This challenge is based on a video in which Andrew Huang discusses unusual time signatures...
In it, he advises that you can understand time signatures by dividing them into 3's and 2's. So you count to a small number a few times, instead of counting to a large number.
Here's the pattern he builds which repeats after 19 steps:
- 5 groups of 3
- 2 groups of 2
This is how it looks:
Actually, as you'd play each beat alternatively, the accented beats move from left to right, because there's an odd number of steps. So now this pattern is:
If we reduce this to an algorithm, it can be described like this.
Step 1: where are the accents
- From your number of steps, start by taking groups of 3 from the start until there's 4 or fewer steps remaining.
E.g. for a pattern 8 steps long.
8 steps - take three, 5 steps remaining
5 steps - take 3, 2 steps remaining
Once we're down to 4 steps or fewer, there's 3 possibilities.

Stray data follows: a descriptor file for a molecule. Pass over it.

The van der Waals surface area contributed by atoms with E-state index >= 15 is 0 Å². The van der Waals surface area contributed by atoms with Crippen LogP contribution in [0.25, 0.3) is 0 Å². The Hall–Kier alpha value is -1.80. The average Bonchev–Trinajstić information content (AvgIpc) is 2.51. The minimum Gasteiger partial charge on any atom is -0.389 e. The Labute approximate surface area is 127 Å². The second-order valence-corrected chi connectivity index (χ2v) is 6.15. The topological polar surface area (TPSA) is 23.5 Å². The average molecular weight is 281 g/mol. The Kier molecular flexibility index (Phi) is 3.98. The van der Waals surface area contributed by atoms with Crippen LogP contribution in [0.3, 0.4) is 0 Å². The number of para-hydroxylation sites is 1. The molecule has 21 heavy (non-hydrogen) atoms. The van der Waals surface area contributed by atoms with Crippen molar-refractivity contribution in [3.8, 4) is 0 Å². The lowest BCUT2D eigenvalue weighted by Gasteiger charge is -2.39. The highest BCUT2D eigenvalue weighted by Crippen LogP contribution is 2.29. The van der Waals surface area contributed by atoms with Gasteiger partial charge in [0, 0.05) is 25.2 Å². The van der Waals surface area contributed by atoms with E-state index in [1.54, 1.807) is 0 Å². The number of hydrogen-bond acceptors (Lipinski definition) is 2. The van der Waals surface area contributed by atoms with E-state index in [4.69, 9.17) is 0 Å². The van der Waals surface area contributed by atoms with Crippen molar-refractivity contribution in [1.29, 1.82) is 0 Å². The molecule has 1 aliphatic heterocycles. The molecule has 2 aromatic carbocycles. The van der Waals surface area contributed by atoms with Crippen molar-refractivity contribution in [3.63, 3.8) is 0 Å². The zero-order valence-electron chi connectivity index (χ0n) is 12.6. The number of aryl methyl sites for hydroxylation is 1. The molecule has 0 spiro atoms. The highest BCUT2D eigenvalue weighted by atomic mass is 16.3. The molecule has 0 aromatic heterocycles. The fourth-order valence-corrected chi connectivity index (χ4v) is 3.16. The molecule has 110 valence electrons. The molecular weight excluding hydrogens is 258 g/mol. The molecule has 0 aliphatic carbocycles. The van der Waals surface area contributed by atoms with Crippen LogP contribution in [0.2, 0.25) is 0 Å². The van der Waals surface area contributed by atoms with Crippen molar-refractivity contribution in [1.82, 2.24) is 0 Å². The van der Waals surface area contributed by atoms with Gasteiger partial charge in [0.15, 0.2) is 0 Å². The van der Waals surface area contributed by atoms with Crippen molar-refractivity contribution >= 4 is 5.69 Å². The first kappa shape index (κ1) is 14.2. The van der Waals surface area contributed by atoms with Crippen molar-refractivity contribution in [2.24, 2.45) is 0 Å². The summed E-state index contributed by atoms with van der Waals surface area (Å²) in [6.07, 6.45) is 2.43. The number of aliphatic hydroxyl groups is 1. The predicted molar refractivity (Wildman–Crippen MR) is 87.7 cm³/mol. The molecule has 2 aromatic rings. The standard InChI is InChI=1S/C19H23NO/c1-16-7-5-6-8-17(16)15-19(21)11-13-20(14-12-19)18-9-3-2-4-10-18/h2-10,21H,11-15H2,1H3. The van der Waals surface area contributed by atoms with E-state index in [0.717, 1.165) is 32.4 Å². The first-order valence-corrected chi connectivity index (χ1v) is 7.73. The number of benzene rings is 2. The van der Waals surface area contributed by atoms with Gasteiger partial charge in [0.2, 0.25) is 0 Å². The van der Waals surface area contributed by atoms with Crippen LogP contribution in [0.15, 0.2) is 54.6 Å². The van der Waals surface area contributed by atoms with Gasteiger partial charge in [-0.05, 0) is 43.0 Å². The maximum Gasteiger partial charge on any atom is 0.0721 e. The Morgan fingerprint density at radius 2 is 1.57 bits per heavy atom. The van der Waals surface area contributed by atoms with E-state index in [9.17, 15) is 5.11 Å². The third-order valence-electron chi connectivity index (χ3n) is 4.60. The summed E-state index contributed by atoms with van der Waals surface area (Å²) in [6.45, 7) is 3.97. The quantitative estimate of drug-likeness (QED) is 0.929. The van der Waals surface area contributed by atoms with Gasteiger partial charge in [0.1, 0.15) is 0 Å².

- 4 steps - 2 groups of 2
- 3 steps - 1 group of 3
- 2 steps - 1 group of 2
So from our above example:
Step 2: Which hand are the accents on
Let's assume that each individual step will be played on alternate hands, starting with the right.
So for 8 steps, the (underlying) pattern will go
The pattern we output will only tell use which hand the accents are on. With the above example:
That's fine, it's repeatable.
If it's an odd number, you've got the same hand for both the first and last steps, and you can't keep alternating when you repeat the pattern. Instead, the second pattern will be on the other hand. Here's the pattern on an 11 step pattern.
To clarify, if the pattern length is odd, we need to see the repeated, alternated pattern. If the length is even, we only need to see it once.
Hopefully that's clear enough:
- It's code golf, go for the shortest code.
- Your code will accept one pattern, a positive integer higher than 1.
- It will output some text describing a pattern diagram, as described above.
- Any language you like.
- Please include a link to an online interpreter.